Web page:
2) Are the subject tests important? I'm thinking of going into Ecology so it makes sense that I take the Biology subject test, right?
    3) How long did you study? How did you feel?
    4) What strategies did you use before and during the exam?
    5) How was the quantitative section? Did you find it hard? Was it the type of thing that requires some tricky thinking rather than outright difficult math?

    Any info is appreciated.

    Second of all, how the hell did you find your grad school program. I have an idea how to look through a few programs, since I keep track of an ecology listserv that routinely publishes grad stuff so I can look through those for the ones that attract me, but how did you do your search? What do I need to keep in mind? How do I find out if a department is good in a particular university? How the hell do you keep track of the information you have (did you make a spreadsheet? A word doc with a page for each place? How do you recommend I keep track of this research, basically.)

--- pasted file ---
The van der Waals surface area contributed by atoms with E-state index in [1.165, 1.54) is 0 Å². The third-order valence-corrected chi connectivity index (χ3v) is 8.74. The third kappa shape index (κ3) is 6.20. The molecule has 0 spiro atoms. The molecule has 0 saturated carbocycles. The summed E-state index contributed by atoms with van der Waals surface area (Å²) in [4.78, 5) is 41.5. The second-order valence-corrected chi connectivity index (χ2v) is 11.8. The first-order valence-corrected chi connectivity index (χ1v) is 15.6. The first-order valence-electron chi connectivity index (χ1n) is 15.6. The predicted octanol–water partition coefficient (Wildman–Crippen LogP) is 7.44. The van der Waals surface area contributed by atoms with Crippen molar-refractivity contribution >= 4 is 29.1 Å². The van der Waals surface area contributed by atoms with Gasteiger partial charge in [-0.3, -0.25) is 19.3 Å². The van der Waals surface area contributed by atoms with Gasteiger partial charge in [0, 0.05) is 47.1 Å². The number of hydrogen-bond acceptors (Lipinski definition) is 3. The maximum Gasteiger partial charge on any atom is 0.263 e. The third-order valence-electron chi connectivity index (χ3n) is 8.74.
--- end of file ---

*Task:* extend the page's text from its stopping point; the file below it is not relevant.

Third, how did you fund it? How do you look for scholarships? I feel like googling that might be silly, though I know I can look for a few based on my double citizenship. Do you apply to fellowships and the like simultaneously to applying to schools? After?

    Is there something else I should know?

    I hope that uh, this is manageable. That's a lot of questions. Whoops.
     
  6. Raire

    Raire Turquoise Helicoid

    Also if you had to explain grad school 101 (like, things that happen in there, like what is this final form committee you've mentioned?) I would appreciate I think there are some things I have not absorbed and don't know to look for.
     
  7. Saro

    Saro Where is wizard hut

    Let me grab my computer and I'll answer the questions I can to the best of my ability.
     
    • Like x 1
  8. latitans

    latitans fake fan

    Hi! I'll try to answer some of these questions as best as I'm able: